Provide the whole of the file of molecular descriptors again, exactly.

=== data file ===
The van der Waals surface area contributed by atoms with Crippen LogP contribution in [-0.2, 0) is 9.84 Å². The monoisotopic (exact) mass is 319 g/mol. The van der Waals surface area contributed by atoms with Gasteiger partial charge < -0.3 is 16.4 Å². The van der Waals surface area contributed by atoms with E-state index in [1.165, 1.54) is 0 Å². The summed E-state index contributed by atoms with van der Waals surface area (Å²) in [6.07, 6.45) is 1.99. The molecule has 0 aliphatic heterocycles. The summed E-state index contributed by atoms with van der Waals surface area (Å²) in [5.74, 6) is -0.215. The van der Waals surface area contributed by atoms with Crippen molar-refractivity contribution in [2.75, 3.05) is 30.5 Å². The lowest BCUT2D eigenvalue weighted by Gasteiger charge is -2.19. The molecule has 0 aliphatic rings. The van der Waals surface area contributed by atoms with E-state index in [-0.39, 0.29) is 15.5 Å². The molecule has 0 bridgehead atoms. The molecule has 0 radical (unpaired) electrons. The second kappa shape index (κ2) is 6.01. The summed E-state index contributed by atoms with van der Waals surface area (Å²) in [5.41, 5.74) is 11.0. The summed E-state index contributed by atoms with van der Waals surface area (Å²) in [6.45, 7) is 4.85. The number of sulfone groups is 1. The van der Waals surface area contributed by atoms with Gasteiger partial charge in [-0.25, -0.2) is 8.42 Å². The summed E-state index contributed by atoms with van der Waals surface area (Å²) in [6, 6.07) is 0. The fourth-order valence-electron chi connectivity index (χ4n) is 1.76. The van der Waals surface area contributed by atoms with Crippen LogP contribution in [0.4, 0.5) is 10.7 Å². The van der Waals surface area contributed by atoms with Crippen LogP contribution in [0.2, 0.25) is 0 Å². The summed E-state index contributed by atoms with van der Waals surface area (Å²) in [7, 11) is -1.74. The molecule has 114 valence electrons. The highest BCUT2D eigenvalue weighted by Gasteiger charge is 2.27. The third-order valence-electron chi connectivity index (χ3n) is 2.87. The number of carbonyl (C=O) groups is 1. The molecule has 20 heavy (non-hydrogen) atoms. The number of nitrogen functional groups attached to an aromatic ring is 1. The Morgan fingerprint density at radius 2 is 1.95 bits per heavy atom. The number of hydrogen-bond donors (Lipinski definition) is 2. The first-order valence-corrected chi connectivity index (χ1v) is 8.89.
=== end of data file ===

The van der Waals surface area contributed by atoms with Crippen LogP contribution in [-0.2, 0) is 9.84 Å². The monoisotopic (exact) mass is 319 g/mol. The van der Waals surface area contributed by atoms with Gasteiger partial charge < -0.3 is 16.4 Å². The van der Waals surface area contributed by atoms with E-state index in [1.165, 1.54) is 0 Å². The summed E-state index contributed by atoms with van der Waals surface area (Å²) in [6.07, 6.45) is 1.99. The molecule has 0 aliphatic heterocycles. The summed E-state index contributed by atoms with van der Waals surface area (Å²) in [5.74, 6) is -0.215. The van der Waals surface area contributed by atoms with Crippen molar-refractivity contribution in [2.75, 3.05) is 30.5 Å². The lowest BCUT2D eigenvalue weighted by Gasteiger charge is -2.19. The molecule has 0 aliphatic rings. The van der Waals surface area contributed by atoms with E-state index in [-0.39, 0.29) is 15.5 Å². The molecule has 0 bridgehead atoms. The molecule has 0 radical (unpaired) electrons. The second kappa shape index (κ2) is 6.01. The summed E-state index contributed by atoms with van der Waals surface area (Å²) in [5.41, 5.74) is 11.0. The summed E-state index contributed by atoms with van der Waals surface area (Å²) in [6.45, 7) is 4.85. The number of sulfone groups is 1. The van der Waals surface area contributed by atoms with Gasteiger partial charge in [-0.25, -0.2) is 8.42 Å². The summed E-state index contributed by atoms with van der Waals surface area (Å²) in [6, 6.07) is 0. The fourth-order valence-electron chi connectivity index (χ4n) is 1.76. The van der Waals surface area contributed by atoms with Crippen LogP contribution in [0.4, 0.5) is 10.7 Å². The van der Waals surface area contributed by atoms with Crippen LogP contribution in [0.2, 0.25) is 0 Å². The summed E-state index contributed by atoms with van der Waals surface area (Å²) in [7, 11) is -1.74. The molecule has 114 valence electrons. The highest BCUT2D eigenvalue weighted by Gasteiger charge is 2.27. The third-order valence-electron chi connectivity index (χ3n) is 2.87. The number of carbonyl (C=O) groups is 1. The molecule has 20 heavy (non-hydrogen) atoms. The number of nitrogen functional groups attached to an aromatic ring is 1. The Morgan fingerprint density at radius 2 is 1.95 bits per heavy atom. The number of hydrogen-bond donors (Lipinski definition) is 2. The first-order valence-corrected chi connectivity index (χ1v) is 8.89.